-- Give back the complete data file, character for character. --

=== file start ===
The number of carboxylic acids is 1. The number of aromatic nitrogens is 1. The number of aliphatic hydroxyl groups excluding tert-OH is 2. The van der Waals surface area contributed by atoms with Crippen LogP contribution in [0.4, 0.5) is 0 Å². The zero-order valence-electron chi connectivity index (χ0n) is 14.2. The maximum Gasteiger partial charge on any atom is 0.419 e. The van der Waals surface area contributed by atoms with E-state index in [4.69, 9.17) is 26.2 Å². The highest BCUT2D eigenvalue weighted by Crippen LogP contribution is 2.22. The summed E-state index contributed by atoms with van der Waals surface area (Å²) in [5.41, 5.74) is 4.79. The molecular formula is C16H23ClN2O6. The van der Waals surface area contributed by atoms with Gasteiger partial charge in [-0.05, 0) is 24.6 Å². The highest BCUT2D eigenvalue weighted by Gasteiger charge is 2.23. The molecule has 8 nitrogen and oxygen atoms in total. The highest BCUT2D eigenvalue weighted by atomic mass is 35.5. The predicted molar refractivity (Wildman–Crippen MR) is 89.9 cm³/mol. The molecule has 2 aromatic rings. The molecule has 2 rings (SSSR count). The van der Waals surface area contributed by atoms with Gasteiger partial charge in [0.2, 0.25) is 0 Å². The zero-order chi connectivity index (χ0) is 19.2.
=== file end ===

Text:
The number of carboxylic acids is 1. The number of aromatic nitrogens is 1. The number of aliphatic hydroxyl groups excluding tert-OH is 2. The van der Waals surface area contributed by atoms with Crippen LogP contribution in [0.4, 0.5) is 0 Å². The zero-order valence-electron chi connectivity index (χ0n) is 14.2. The maximum Gasteiger partial charge on any atom is 0.419 e. The van der Waals surface area contributed by atoms with E-state index in [4.69, 9.17) is 26.2 Å². The highest BCUT2D eigenvalue weighted by Crippen LogP contribution is 2.22. The summed E-state index contributed by atoms with van der Waals surface area (Å²) in [5.41, 5.74) is 4.79. The molecular formula is C16H23ClN2O6. The van der Waals surface area contributed by atoms with Gasteiger partial charge in [-0.05, 0) is 24.6 Å². The highest BCUT2D eigenvalue weighted by Gasteiger charge is 2.23. The molecule has 8 nitrogen and oxygen atoms in total. The highest BCUT2D eigenvalue weighted by atomic mass is 35.5. The predicted molar refractivity (Wildman–Crippen MR) is 89.9 cm³/mol. The molecule has 2 aromatic rings. The molecule has 2 rings (SSSR count). The van der Waals surface area contributed by atoms with Gasteiger partial charge in [0.2, 0.25) is 0 Å². The zero-order chi connectivity index (χ0) is 19.2.